Take Ocean plastic. It’s a big problem, and it comes from all over the world, mostly developing countries. How do you address it? Well, a group called Plastic Bank hired people to collect plastic that could wash into the water. Because most people now have phones, they can geo-locate the plastic, turn it into collection centers, and get paid on their phones. Plastic Bank then sells the plastic to SC Johnson, and it ends up in your Windex bottle. The technology involved is nothing very special, but because the costs of collaboration have fallen so low, they have been able to collect 3.1 billion plastic bottles that would have washed into the ocean and more than 150 million pounds of plastic.
SC Johnson benefits because they get a market advantage. We saw the same thing with tuna. All tuna cans now have the dolphin-safe label because having that label improves your marketing, and in wealthy countries, consumers have the money and the motivation to pay a little extra for the environment.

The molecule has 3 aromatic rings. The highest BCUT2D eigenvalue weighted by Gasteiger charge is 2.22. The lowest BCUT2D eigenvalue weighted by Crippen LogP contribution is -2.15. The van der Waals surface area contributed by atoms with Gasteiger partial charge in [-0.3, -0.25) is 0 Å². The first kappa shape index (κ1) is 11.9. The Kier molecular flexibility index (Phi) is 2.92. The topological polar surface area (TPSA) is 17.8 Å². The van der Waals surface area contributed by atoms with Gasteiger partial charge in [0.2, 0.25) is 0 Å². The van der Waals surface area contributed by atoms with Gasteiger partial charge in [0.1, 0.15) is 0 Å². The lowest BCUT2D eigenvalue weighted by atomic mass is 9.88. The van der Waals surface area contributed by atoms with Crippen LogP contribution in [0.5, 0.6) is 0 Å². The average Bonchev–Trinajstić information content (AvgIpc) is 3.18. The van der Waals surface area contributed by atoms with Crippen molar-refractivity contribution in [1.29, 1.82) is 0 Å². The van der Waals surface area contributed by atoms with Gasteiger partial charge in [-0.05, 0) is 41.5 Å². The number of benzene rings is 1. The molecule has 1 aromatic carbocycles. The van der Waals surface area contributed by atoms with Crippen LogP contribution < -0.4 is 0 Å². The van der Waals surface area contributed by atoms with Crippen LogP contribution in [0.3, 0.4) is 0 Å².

That’s a great example. Are there any other examples of private sector innovation you’d like to highlight?
My current favorite is eWATERservices, a program that provides water pumps to rural African villages. Previously, an NGO, the UN, or a government program would install the pump, but when these pumps eventually broke down, they would sit broken for months since there was no incentive to fix them.
To solve this problem, eWATERservices created internet-connected water pumps. Since over 90% of people in developing countries now have a phone, locals could load an account on their phone with some money and use a key fob to access the pump, which measures the water, creating a financial incentive to conserve. When the pump breaks, eWATERservices is notified immediately and sends a worker to fix it. Pumps that sat broken for months are now fixed within a day. And this is not only good for people, but also for the environment. Without a pump, you have to get water from a river and boil it. One of the major drivers of deforestation in Africa is cutting down trees to boil water and cook food. So, if you have access to clean water, you reduce the pressure on the forests.